Economic Literacy: An International Comparison
AbstractThis article uses international panel data on 55 countries from 1995 to 2008, merging indicators of economic literacy with a large set of macroeconomic and institutional variables. Results show that there is substantial heterogeneity of financial and economic competence across countries, and that human capital indicators (PISA test scores and college attendance) are positively correlated with economic literacy. Furthermore, inhabitants of countries with more generous social security systems are generally less literate, lending support to the hypothesis that the incentives to acquire economic literacy are related to the amount of resources available for private accumulation. Copyright � 2010 TheAuthor(s). The Economic Journal � 2010 Royal Economic Society.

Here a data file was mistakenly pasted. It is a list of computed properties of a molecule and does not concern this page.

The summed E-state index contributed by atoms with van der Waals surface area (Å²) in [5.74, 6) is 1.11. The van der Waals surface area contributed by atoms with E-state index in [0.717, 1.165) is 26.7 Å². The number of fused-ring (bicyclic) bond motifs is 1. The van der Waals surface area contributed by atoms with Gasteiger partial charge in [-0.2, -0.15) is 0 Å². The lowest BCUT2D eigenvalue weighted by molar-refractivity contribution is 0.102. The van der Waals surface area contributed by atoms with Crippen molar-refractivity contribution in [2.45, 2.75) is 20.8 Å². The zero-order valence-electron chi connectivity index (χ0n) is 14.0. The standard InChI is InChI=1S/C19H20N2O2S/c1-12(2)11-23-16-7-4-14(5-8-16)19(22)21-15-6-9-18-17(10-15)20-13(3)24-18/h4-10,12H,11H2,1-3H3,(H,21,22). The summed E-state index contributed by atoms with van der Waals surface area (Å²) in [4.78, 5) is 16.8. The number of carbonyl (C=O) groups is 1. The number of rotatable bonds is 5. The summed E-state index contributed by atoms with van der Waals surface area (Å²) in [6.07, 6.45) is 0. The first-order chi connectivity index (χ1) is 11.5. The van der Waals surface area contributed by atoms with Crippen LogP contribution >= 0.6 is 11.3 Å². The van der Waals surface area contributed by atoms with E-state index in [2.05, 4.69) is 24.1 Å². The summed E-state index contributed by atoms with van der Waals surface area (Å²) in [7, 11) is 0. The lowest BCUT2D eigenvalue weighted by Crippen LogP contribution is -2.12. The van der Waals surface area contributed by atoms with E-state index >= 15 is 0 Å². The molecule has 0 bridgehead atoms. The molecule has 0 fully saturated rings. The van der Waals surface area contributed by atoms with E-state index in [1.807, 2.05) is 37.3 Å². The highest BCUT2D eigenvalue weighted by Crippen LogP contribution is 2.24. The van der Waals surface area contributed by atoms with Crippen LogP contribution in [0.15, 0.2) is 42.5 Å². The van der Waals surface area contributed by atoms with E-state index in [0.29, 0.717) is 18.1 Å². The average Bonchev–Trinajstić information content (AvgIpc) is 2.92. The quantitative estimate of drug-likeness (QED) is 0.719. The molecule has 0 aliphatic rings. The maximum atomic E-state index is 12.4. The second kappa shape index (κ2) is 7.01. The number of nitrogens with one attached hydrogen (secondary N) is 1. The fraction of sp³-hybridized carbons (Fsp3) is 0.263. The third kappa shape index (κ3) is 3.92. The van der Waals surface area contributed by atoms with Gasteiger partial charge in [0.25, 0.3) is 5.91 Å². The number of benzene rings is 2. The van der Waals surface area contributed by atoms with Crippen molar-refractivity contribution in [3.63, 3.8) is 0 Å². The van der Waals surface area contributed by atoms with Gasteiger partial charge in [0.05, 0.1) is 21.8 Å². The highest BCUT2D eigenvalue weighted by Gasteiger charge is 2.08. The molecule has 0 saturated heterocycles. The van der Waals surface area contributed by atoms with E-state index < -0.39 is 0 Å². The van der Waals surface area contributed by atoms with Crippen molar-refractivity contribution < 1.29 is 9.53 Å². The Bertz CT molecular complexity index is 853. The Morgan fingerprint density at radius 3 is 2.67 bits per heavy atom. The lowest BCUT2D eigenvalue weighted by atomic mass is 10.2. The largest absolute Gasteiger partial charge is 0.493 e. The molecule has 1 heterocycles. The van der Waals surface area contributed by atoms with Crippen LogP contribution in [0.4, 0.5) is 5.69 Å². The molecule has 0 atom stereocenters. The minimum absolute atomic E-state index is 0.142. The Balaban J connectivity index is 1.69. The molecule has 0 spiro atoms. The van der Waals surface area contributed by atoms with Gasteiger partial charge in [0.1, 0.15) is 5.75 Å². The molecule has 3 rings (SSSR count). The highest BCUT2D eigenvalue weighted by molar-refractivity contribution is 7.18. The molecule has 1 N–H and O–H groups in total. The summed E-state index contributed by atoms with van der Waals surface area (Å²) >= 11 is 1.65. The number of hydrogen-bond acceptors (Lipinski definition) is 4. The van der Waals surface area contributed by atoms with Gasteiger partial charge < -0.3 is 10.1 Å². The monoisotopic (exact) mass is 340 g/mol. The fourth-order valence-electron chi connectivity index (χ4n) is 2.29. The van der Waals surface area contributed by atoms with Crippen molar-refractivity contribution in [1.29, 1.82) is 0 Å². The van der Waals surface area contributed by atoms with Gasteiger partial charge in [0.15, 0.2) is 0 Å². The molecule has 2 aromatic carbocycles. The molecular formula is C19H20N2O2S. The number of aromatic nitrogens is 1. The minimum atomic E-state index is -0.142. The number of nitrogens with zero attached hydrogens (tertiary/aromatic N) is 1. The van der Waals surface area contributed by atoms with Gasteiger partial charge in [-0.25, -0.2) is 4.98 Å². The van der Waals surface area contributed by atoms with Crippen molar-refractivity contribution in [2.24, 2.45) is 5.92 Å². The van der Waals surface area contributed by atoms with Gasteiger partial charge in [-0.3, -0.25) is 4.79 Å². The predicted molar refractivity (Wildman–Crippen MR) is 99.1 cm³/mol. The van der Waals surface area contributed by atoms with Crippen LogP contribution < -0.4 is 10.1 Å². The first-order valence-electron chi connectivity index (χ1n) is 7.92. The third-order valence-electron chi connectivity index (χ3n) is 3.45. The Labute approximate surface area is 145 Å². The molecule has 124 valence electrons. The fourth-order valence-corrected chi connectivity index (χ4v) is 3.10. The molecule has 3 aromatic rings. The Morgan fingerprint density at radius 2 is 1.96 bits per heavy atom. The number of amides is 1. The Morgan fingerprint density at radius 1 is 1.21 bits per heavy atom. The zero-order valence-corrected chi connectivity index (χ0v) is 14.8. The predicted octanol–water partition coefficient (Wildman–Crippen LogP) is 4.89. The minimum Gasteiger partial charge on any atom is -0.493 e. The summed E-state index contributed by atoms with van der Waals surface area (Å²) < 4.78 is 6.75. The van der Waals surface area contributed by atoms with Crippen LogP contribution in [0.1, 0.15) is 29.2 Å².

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Bibliographic InfoArticle provided by Royal Economic Society in its journal The Economic Journal.
Volume (Year): 120 (2010)
Issue (Month): 548 (November)
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Other versions of this item:
- Tullio Jappelli, 2009. "Economic Literacy: An International Comparison," CSEF Working Papers 238, Centre for Studies in Economics and Finance (CSEF), University of Naples, Italy.
- Jappelli, Tullio, 2010. "Economic literacy: An international comparison," CFS Working Paper Series 2010/16, Center for Financial Studies (CFS).
- E2 - Macroeconomics and Monetary Economics - - Macroeconomics: Consumption, Saving, Production, Employment, and Investment
- D8 - Microeconomics - - Information, Knowledge, and Uncertainty
- G1 - Financial Economics - - General Financial Markets
Please report citation or reference errors to , or , if you are the registered author of the cited work, log in to your RePEc Author Service profile, click on "citations" and make appropriate adjustments.:
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